Having given up a belief in resurrection, physical immortality, eternal soul, or living on through my works, I've settled on another approach for dealing with my eventual demise:
Not being me.
Now, some will say, "That's Buddhism 101." Sort of true. Anatta, not-self, is indeed a core Buddhist concept. But I'm lazy.
Buddhists, including those of the Zen variety, go through a heck of a lot of effort to realize that the entity striving to become enlightened doesn't exist. My feeling is, why not simply begin and end with the nothing-much-of-anything that I am?
Done. Finis. Enlightenment trophy, please.
There's no me who is living, so there's no me who is going to die. Or, to become immortal. So the whole problem of What Happens to Me after Death is irrelevant, since there is no me (or you, of course) before death.
Neuroscience is a great way of overcoming the illusion of me-ness. We humans certainly feel we're in charge of ourselves, which implies there are selves we can be in charge of.
However, neuroscientific evidence strongly points to no "ghost in the machine," as Gilbert Ryle famously put it.
Meaning, each of us is deterministically connected with the world, including other people. This doesn't mean we are machines. Just that we're not free-floating, freely-willing soul "ghosts" separate from the physical body.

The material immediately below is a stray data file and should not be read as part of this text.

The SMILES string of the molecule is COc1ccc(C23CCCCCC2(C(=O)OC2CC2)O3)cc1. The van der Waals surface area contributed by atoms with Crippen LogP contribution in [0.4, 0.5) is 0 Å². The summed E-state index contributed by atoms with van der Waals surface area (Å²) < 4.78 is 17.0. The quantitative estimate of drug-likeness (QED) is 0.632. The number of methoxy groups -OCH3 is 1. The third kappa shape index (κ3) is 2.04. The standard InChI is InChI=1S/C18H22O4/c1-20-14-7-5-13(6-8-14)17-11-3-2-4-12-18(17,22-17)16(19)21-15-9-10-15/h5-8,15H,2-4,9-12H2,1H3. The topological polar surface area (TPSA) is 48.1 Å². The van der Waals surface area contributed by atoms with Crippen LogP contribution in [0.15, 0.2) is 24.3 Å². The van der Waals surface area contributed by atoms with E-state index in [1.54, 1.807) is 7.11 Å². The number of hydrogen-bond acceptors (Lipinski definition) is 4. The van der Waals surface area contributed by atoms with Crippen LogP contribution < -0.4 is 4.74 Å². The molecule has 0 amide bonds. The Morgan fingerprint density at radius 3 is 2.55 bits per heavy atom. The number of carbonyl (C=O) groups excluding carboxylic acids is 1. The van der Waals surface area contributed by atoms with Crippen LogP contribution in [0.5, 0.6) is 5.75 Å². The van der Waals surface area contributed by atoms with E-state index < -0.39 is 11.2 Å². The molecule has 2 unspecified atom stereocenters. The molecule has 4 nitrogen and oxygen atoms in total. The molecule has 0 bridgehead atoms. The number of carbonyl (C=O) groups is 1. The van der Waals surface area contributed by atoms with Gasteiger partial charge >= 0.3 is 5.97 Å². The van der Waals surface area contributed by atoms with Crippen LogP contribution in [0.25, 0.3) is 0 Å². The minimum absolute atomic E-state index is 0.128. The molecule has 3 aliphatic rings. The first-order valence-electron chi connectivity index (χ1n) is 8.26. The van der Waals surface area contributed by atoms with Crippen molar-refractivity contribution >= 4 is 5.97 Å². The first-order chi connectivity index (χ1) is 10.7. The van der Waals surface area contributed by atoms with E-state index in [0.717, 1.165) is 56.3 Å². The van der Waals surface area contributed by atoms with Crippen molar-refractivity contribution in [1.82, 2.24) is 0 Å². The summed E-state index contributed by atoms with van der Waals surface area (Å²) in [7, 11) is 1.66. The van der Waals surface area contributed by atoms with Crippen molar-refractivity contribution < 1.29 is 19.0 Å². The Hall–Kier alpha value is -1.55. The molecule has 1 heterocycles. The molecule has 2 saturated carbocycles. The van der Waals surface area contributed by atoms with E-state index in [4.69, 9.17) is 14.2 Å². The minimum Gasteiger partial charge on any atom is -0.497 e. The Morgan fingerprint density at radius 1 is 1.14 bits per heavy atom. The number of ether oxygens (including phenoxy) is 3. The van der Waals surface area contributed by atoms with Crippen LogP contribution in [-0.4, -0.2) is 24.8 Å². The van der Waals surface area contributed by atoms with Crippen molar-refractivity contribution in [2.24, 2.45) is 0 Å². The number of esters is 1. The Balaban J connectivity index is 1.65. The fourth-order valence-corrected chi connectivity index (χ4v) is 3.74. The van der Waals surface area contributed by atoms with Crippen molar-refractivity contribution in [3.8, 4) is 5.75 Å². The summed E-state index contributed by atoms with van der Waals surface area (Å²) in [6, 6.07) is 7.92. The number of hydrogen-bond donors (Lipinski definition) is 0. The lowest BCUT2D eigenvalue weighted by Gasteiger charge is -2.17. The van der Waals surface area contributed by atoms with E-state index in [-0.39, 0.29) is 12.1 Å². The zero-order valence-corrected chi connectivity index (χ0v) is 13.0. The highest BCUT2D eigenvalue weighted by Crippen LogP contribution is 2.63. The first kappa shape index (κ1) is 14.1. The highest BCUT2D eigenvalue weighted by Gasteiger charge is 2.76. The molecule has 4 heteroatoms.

In his book Who's in Charge? (subtitle: free will and the science of the brain), neuroscientist Michael Gazzaniga asks an excellent question. "What do we want to be free from?"
Again, we feel like we have free will. It seems like I can freely choose what I'm going to write in the next moment. It seems like you can freely choose to continue reading this post, or to head off to another corner of cyberspace.
Questioning the reality of free will is threatening to most people.
Something bothers us about the notion (which almost certainly happens to be reality) that goings-on in the brain are determined by processes outside our conscious control, and that mind/brain are different aspects of the same physical entity, both governed by the laws of nature.
Yet Gazzinaga says, persuasively:
What does it mean to really talk about free will? "Ah, well, we want to be free to make our own decisions." Yes, but what do we want to be free from?
We don't want to be free from our experience of life, we need that for our decisions. We don't want to be free from our temperament because that also guides our decisions. We actually don't want to be free from causation, we use that for predictions.